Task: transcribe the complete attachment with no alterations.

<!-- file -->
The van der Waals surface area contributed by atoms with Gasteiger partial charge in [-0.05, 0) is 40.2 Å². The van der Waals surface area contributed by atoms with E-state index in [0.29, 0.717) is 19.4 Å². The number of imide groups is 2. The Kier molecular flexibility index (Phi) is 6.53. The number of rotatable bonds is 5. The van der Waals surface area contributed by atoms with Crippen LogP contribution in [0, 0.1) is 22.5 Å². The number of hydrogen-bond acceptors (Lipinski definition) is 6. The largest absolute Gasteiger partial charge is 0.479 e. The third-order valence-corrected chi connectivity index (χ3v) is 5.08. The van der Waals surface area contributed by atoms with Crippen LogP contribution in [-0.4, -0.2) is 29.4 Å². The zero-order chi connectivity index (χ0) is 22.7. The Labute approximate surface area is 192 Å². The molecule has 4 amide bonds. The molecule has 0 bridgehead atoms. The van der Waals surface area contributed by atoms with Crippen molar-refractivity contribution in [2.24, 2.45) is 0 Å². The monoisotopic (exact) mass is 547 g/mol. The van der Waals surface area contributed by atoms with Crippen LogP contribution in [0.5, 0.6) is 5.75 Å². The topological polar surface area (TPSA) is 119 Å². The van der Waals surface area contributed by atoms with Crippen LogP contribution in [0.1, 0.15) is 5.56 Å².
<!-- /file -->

The van der Waals surface area contributed by atoms with Gasteiger partial charge in [-0.05, 0) is 40.2 Å². The van der Waals surface area contributed by atoms with E-state index in [0.29, 0.717) is 19.4 Å². The number of imide groups is 2. The Kier molecular flexibility index (Phi) is 6.53. The number of rotatable bonds is 5. The van der Waals surface area contributed by atoms with Crippen LogP contribution in [0, 0.1) is 22.5 Å². The number of hydrogen-bond acceptors (Lipinski definition) is 6. The largest absolute Gasteiger partial charge is 0.479 e. The third-order valence-corrected chi connectivity index (χ3v) is 5.08. The van der Waals surface area contributed by atoms with Crippen LogP contribution in [-0.4, -0.2) is 29.4 Å². The zero-order chi connectivity index (χ0) is 22.7. The Labute approximate surface area is 192 Å². The molecule has 4 amide bonds. The molecule has 0 bridgehead atoms. The van der Waals surface area contributed by atoms with Crippen molar-refractivity contribution in [2.24, 2.45) is 0 Å². The monoisotopic (exact) mass is 547 g/mol. The van der Waals surface area contributed by atoms with Crippen LogP contribution in [0.5, 0.6) is 5.75 Å². The topological polar surface area (TPSA) is 119 Å². The van der Waals surface area contributed by atoms with Crippen LogP contribution in [0.1, 0.15) is 5.56 Å².